Through this process, we will identify and evaluate probable impacts and mitigation measures, emphasizing important environmental impacts (including cumulative, short-term, long-term, direct, and indirect).
We will encourage public involvement in decision-making. We are preparing concise and easy-to-read draft documents that we expect to share in early 2022, followed by a formal public hearing to finalize the document in late 2022.
An environmental review process for the Railroad Crossing portion of the project is complete
The environmental review documents will describe the current state of the project area in several ways (see below). We will consider both beneficial and unfavorable effects, as well as direct and indirect consequences of doing something new to the area or leaving it as-is. We will measure the significance of an impact based on the context, intensity, and effect on the environment. Then we will identify possible ways to avoid or minimize unfavorable impacts.
Managing the effects our daily activities and construction projects have on groundwater and surface water helps us protect and improve water quality and habitat.
Riparian and aquatic areas provide important habitats for sensitive wildlife species. Transportation projects can affect these resources and Pierce County is committed to identifying and mitigating impacts.
Wetlands consist of any lands where soil is sometimes covered by water, including rivers, lakes, streams, and estuaries. Pierce County works to prevent net loss of wetlands and minimize effects if they are unavoidable during the development of transportation projects.
Pierce County is committed to mitigating impacts to archaeological sites, historic buildings, roads, and bridges, and places on the landscape that are historically significant to Washington State.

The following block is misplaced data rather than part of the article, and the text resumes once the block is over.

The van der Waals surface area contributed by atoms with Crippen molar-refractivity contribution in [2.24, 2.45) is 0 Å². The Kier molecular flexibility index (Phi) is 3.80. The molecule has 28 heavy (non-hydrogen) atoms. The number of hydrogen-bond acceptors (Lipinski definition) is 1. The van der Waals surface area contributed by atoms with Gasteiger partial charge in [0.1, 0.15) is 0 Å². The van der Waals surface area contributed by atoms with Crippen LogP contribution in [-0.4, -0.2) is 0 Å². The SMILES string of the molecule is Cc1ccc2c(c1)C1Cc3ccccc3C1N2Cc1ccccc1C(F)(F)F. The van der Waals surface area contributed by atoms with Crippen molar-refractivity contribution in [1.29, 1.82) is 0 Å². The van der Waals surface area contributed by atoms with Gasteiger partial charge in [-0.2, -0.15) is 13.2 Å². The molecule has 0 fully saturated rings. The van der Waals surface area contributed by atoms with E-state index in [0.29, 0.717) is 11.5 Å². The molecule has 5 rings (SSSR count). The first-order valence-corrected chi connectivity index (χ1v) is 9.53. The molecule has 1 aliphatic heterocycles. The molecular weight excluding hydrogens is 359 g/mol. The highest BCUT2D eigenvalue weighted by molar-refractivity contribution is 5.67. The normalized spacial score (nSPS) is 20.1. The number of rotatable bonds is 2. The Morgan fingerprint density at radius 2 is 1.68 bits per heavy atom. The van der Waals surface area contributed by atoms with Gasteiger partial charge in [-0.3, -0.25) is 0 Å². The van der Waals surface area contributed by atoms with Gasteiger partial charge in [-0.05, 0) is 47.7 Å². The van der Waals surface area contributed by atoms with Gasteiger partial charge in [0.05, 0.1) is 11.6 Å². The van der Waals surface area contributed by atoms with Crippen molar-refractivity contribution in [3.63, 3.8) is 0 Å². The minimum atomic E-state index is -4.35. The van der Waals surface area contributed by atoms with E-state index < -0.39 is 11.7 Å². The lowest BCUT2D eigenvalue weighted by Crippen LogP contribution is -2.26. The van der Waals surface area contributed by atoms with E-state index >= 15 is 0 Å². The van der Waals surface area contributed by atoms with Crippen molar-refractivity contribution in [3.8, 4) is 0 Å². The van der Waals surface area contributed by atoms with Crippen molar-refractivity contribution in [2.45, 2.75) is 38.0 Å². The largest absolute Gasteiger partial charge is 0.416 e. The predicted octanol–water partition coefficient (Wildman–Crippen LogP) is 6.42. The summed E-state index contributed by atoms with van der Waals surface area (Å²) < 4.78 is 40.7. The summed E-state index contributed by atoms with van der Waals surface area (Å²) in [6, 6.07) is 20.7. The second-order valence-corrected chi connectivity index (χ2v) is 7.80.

Emissions from vehicles may have an effect on particulate matter and toxins in the air.
Noise generated on our roadways may require mitigation when it reaches certain levels.
Materials including lead, creosote, asbestos, chemically contaminated sediment, releases from underground storage tanks, or other solid waste may be encountered or generated by our transportation projects. Pierce County works to ensure these materials are contained and disposed of properly.
These can include social, economic, community, equity, and relocation impacts. This analysis examines how the proposed transportation improvements affect the people who live, work, and play in the vicinity of the project.
These resources include public parks and recreation lands, wildlife and waterfowl refuges, and historic sites. Under Section 4(f) of the U.S. Department of Transportation (USDOT) Act of 1966, projects that receive funding or approval by any USDOT must avoid impacts to Section 4(f) properties. When a project cannot avoid Section 4(f) properties, Section 4(f) requires documentation and approval by the federal lead USDOT agency.
Pierce County plans to conduct a second open house to review draft findings from the River Crossing Environmental Review in early 2022.
Pierce County accepted public comments for this effort from July 7 to August 7, 2020 via an online open house. You can view our responses to questions we received. Read a summary of how we engaged the community in our scoping process.
We heard these themes from community members who provided input during the comment period: